Calculations of overload fees and penalties should be based on the actual amount by which the transgressing vehicle is above the weight limit and the real distance travelled with the overloaded vehicle.
This is according to works and transport minister John Mutorwa, who this week in Parliament tabled the Mass Vehicle Bill.
The proposed legislation aims to regulate overloading offences as administrative offences.
“Only part of the transport logistics chain is held accountable for overloading, a practice that renders the legislative regulatory framework and system practically ineffective. Through this bill, the whole chain, including the consignor, consignee, operator and driver should be legally responsible for overloading offences,” said Mutorwa while motivating his motion.
According to the minister, fees and penalties should compensate for damages caused to Namibian roads due to overloading.
Mutorwa is convinced that the success rate of the prosecution of road traffic offences is very low, arguing that if the process can be removed from the courts and dealt with administratively, then the success rate would be increased.
Through a recent study, the minister said it was concluded that current information systems being used in Namibia, with respect to road traffic fines, are inadequate, as they are not linked to Namibia’s legal system. This makes it ineffective to collect fees for rehabilitation of damages caused through overload offences.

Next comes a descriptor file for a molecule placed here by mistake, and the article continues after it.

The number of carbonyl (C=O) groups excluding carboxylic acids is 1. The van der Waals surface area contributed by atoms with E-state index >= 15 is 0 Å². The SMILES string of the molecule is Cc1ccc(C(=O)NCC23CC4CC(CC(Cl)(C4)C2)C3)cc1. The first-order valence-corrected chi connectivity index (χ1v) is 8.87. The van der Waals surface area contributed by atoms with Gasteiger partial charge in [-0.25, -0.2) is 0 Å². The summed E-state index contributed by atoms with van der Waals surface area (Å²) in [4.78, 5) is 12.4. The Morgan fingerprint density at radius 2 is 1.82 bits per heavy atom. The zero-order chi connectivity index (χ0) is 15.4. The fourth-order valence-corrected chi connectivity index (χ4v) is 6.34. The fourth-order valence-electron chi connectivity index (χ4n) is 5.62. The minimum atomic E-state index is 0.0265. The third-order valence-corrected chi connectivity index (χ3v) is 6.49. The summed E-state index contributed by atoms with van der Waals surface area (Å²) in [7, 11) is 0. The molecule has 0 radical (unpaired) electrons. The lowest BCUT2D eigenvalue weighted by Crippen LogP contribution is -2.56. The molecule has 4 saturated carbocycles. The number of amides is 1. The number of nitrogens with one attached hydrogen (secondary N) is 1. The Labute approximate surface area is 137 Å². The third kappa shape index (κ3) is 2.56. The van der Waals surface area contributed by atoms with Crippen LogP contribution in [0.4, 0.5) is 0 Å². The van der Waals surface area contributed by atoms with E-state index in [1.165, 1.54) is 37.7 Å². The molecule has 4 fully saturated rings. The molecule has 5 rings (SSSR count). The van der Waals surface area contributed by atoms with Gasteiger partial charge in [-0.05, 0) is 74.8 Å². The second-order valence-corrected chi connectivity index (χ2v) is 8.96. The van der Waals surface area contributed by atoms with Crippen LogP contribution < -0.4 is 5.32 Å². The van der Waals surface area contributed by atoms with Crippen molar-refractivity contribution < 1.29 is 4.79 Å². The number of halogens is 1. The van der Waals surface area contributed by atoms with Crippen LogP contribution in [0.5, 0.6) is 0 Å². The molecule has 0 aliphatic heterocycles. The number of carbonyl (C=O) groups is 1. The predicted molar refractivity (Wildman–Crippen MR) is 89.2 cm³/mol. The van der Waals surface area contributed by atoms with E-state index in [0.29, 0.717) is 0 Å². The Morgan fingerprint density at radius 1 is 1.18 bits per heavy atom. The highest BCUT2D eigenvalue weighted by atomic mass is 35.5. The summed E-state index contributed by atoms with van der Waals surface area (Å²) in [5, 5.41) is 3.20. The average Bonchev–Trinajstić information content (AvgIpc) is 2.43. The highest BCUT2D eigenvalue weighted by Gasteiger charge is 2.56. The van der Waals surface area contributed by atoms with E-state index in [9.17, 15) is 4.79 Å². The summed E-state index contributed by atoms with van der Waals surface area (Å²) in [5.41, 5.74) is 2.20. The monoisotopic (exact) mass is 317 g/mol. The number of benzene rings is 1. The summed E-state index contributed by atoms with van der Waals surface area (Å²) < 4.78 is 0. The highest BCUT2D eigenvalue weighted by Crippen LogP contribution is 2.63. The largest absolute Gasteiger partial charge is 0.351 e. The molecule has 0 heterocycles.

Furthermore, the Road Fund Administration (RFA) this month stated not enough revenue is collected from current Road User Charges (RUCs) to cover maintenance costs of the national road network. If unchecked, this is expected to severely impact the quality of Namibian road networks. “The RUCs tariff adjustments remain important and necessary in order for the RFA to close the funding gap, to optimally fund the road network and to further address the rapidly deteriorating conditions of both national and event roads,” said RFA CEO Ali Ipinge at the time.
Provided the RUC adjustments are inadequate or sub-optimal, Ipinge said the RFA will plead with the government to make supplemental budget allocations in the medium-term expenditure framework to assist the road sector in meeting some of its funding requirements.